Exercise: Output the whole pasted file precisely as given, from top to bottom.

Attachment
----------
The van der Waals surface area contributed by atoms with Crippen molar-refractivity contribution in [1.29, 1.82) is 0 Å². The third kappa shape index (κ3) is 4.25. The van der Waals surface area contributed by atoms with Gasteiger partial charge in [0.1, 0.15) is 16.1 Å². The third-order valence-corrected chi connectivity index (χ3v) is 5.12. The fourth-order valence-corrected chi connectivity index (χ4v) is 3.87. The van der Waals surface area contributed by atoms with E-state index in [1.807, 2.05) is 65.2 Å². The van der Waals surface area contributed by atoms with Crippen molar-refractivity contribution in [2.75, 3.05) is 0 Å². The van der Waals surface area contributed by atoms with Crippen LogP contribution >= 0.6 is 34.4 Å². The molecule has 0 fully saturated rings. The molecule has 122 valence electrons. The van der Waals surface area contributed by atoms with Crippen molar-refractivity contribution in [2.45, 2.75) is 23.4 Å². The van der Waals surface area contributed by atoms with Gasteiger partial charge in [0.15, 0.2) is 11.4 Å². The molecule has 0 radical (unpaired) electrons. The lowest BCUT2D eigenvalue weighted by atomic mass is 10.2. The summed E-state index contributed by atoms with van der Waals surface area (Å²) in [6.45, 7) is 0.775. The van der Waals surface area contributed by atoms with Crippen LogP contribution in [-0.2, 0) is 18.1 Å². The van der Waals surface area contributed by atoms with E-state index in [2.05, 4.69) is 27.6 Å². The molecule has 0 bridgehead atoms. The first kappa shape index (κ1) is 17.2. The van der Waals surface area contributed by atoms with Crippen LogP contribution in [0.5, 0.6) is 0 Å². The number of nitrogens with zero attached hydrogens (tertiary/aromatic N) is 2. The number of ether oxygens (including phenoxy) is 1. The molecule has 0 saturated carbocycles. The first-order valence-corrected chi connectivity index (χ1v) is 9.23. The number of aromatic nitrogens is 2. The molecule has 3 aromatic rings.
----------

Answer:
The van der Waals surface area contributed by atoms with Crippen molar-refractivity contribution in [1.29, 1.82) is 0 Å². The third kappa shape index (κ3) is 4.25. The van der Waals surface area contributed by atoms with Gasteiger partial charge in [0.1, 0.15) is 16.1 Å². The third-order valence-corrected chi connectivity index (χ3v) is 5.12. The fourth-order valence-corrected chi connectivity index (χ4v) is 3.87. The van der Waals surface area contributed by atoms with E-state index in [1.807, 2.05) is 65.2 Å². The van der Waals surface area contributed by atoms with Crippen molar-refractivity contribution in [2.75, 3.05) is 0 Å². The van der Waals surface area contributed by atoms with Crippen LogP contribution >= 0.6 is 34.4 Å². The molecule has 0 fully saturated rings. The molecule has 122 valence electrons. The van der Waals surface area contributed by atoms with Crippen molar-refractivity contribution in [2.45, 2.75) is 23.4 Å². The van der Waals surface area contributed by atoms with Gasteiger partial charge in [0.15, 0.2) is 11.4 Å². The molecule has 0 radical (unpaired) electrons. The lowest BCUT2D eigenvalue weighted by atomic mass is 10.2. The summed E-state index contributed by atoms with van der Waals surface area (Å²) in [6.45, 7) is 0.775. The van der Waals surface area contributed by atoms with Crippen LogP contribution in [-0.2, 0) is 18.1 Å². The van der Waals surface area contributed by atoms with E-state index in [2.05, 4.69) is 27.6 Å². The molecule has 0 bridgehead atoms. The first kappa shape index (κ1) is 17.2. The van der Waals surface area contributed by atoms with Crippen LogP contribution in [0.5, 0.6) is 0 Å². The number of nitrogens with zero attached hydrogens (tertiary/aromatic N) is 2. The number of ether oxygens (including phenoxy) is 1. The molecule has 0 saturated carbocycles. The first-order valence-corrected chi connectivity index (χ1v) is 9.23. The number of aromatic nitrogens is 2. The molecule has 3 aromatic rings.